“I got a few horrible text messages telling me to RSVP to his second wedding, and a list of things I had to change should I attend. Many years ago I would’ve begged him to stop seeing me in that way, and blame it all on myself, but I didn’t. I simply replied saying I hope the wedding goes well and I never want to see him again.”
‘Cutting contact’ doesn’t always have to mean closing the door completely. There are different steps that can be taken, from limiting the amount of times you see the person in question, to having a ‘businesslike’ relationship in which you communicate only on certain family matters. Karen would always encourage talking it through or attempting to work out your differences with a family therapist – but she acknowledges that in certain cases it’s safer, both emotionally and physically, to have no contact at all.
“My mum would tell me I was ugly, then say that she loved me,” recalls Nikki, 21, who says her mother “destroyed” her self esteem. “As a teenager, her partner was abusive to me, and she did nothing. The final straw came when I realised she was neglecting and abusing other members of my family.
Now we have no contact, I’m getting therapy and slowly starting to build up my self worth. I’ve lived with the effects of what she’s done, but I’m out of it now – although every day is a struggle with my mental health, I’m finally in a place where I want to be.
Whichever path is chosen, there can be a lot of pressure from friends or other family members (or in Meghan’s case, the general public) to just let go of, or put up with, the hurt. “Remind yourself that your relationship with this person is very different to theirs. Accept that your experience with this family member is valid,” advises Karen. “It’s very easy to have an opinion when you’re looking in on a relationship from the outside.”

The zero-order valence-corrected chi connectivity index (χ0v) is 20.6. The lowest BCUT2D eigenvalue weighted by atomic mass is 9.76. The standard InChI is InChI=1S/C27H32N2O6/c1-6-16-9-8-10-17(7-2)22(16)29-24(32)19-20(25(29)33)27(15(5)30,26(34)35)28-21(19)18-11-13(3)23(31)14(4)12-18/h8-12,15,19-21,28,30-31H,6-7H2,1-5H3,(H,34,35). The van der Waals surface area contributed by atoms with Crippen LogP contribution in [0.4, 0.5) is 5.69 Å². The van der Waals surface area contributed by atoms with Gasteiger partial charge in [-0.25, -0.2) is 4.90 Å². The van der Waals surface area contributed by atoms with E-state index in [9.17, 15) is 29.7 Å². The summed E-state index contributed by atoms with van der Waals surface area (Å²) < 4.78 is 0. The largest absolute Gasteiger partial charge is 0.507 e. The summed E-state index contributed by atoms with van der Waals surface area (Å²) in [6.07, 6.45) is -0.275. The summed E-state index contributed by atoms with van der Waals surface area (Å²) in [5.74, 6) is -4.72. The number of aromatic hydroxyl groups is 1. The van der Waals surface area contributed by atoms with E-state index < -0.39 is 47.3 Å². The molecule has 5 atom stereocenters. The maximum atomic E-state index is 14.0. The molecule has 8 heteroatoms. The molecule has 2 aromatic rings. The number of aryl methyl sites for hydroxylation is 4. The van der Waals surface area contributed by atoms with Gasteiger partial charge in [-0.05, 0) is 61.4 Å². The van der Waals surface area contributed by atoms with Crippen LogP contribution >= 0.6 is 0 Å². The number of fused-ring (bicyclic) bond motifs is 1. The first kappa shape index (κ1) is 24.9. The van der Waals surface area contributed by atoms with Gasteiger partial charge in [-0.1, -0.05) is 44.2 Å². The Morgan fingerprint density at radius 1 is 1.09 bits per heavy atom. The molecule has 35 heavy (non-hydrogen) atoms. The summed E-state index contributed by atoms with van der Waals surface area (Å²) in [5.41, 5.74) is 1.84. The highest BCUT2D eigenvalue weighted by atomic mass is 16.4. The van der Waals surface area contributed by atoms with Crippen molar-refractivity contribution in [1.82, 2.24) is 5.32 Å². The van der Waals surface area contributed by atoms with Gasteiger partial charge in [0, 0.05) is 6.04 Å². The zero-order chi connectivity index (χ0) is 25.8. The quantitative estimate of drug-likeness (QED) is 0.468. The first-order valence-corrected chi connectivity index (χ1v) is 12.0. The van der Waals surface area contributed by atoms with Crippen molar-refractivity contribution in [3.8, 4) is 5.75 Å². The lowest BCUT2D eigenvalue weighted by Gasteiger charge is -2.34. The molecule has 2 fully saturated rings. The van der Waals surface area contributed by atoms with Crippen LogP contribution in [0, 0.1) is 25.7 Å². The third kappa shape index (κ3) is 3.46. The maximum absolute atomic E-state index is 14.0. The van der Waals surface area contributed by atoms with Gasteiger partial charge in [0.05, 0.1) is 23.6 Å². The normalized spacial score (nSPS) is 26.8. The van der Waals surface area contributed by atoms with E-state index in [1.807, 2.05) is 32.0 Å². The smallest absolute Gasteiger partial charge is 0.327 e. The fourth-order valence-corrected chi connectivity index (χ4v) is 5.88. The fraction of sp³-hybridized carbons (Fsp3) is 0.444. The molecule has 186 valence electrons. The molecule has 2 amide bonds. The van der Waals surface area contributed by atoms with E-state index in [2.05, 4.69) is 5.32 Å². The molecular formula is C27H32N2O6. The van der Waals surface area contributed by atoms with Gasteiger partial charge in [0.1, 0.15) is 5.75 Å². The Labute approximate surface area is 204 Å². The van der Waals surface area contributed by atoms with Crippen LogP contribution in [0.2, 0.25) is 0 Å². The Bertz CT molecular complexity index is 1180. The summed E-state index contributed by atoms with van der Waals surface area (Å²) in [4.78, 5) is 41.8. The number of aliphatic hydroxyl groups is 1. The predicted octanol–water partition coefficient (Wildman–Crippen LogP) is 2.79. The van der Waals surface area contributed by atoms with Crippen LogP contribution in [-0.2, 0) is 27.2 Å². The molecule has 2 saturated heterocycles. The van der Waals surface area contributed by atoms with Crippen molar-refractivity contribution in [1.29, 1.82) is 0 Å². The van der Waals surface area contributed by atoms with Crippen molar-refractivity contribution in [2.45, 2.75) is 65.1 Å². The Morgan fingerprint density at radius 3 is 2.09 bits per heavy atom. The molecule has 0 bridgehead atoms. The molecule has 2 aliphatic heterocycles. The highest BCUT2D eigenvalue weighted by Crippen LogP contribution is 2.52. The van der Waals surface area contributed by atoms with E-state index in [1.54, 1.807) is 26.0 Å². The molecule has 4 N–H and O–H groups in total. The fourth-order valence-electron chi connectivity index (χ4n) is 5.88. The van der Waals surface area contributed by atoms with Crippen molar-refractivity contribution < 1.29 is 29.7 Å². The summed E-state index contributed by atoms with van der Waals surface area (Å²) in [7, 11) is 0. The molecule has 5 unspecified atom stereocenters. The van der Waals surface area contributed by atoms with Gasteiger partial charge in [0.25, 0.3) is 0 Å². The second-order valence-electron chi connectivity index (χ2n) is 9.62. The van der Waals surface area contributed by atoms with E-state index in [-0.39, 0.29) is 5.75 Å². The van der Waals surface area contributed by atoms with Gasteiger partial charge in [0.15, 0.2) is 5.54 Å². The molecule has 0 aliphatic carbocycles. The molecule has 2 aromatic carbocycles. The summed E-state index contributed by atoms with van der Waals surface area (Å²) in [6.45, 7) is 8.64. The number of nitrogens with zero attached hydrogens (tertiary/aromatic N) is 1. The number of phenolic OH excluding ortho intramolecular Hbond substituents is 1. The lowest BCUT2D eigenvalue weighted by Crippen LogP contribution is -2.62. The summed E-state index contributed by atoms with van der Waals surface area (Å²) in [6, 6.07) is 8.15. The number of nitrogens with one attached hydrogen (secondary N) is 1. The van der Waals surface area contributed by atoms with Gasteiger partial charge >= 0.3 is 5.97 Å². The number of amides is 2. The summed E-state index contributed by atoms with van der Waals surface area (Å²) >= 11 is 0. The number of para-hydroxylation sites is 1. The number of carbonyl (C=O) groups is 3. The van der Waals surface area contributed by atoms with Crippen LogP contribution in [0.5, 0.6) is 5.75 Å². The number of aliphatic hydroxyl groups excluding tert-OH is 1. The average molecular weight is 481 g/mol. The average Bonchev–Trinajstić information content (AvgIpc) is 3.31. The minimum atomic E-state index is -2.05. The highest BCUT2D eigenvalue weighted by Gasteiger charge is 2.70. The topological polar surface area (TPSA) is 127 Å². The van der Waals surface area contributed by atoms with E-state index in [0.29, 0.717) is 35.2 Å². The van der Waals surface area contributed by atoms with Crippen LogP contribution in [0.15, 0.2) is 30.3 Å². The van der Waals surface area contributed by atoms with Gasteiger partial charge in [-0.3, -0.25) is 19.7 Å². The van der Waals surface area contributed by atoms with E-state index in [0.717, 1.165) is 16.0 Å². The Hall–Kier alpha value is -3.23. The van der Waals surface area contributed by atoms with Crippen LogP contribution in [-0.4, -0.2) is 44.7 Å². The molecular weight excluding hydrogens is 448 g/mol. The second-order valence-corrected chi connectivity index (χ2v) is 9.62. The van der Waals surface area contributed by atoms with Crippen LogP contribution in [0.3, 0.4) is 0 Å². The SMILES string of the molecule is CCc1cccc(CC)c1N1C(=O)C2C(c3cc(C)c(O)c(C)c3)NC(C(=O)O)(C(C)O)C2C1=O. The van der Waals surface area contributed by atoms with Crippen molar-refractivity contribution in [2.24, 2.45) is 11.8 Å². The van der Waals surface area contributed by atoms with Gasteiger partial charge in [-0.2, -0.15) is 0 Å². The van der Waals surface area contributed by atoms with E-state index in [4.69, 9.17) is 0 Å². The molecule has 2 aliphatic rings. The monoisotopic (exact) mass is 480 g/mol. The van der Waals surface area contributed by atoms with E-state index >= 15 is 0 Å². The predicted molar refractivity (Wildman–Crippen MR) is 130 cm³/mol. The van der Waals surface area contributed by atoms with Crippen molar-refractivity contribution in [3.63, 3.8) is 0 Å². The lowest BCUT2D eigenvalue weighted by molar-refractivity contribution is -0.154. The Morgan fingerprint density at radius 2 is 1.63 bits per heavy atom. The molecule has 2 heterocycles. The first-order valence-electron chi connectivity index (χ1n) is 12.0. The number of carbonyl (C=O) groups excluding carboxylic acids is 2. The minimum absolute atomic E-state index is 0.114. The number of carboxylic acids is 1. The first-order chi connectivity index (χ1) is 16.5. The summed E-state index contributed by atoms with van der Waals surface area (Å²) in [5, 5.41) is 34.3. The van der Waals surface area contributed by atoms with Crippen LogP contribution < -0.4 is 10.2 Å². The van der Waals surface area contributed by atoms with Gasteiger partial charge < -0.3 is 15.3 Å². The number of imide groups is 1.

Beth agrees. “Generally people are like, ‘Oh right, okay’ when I tell them about my sister, but occasionally one or two will pass judgement. I tell them that while I appreciate their opinion is valid, I don’t really care what they have to say unless they’ve been in the same position.”
Many people can get by without ever having to think of or talk about their estranged family members, but when it comes to Christmas or life events like weddings or births, it can be unavoidable. Hayley, 30, hasn’t spoken to either of her parents for over a decade – her father left when she was a small child, and her mother moved to Egypt when she was 15, leaving her in the care of her grandparents. She’s getting married next year, which inevitably leads to questions about her family.
“When I was younger, not seeing my parents was hard, really hard. I blamed myself for a long time that they were the way they were. But as I have gotten older, it has shaped the person I am. I’m stronger, more independent, more motivated, and I do things for myself,” she says.
I’m getting married next year, and the main questions I get is whether my dad is walking me down the aisle. My response, ‘He isn’t even invited to the wedding’, often raises eyebrows. I think some people feel sorry for me, but there’s no need. I have a great family, and my aunt will be giving me away so nothing is missing.
As Karen tells me, a decision made today doesn’t always have to be a decision made for life. Estranged families often reconcile, and Meghan Markle may just reunite with her father and half-siblings one day. But for now she, and everyone else travelling down the difficult road of familial estrangement, doesn’t need sympathy or judgement – just understanding.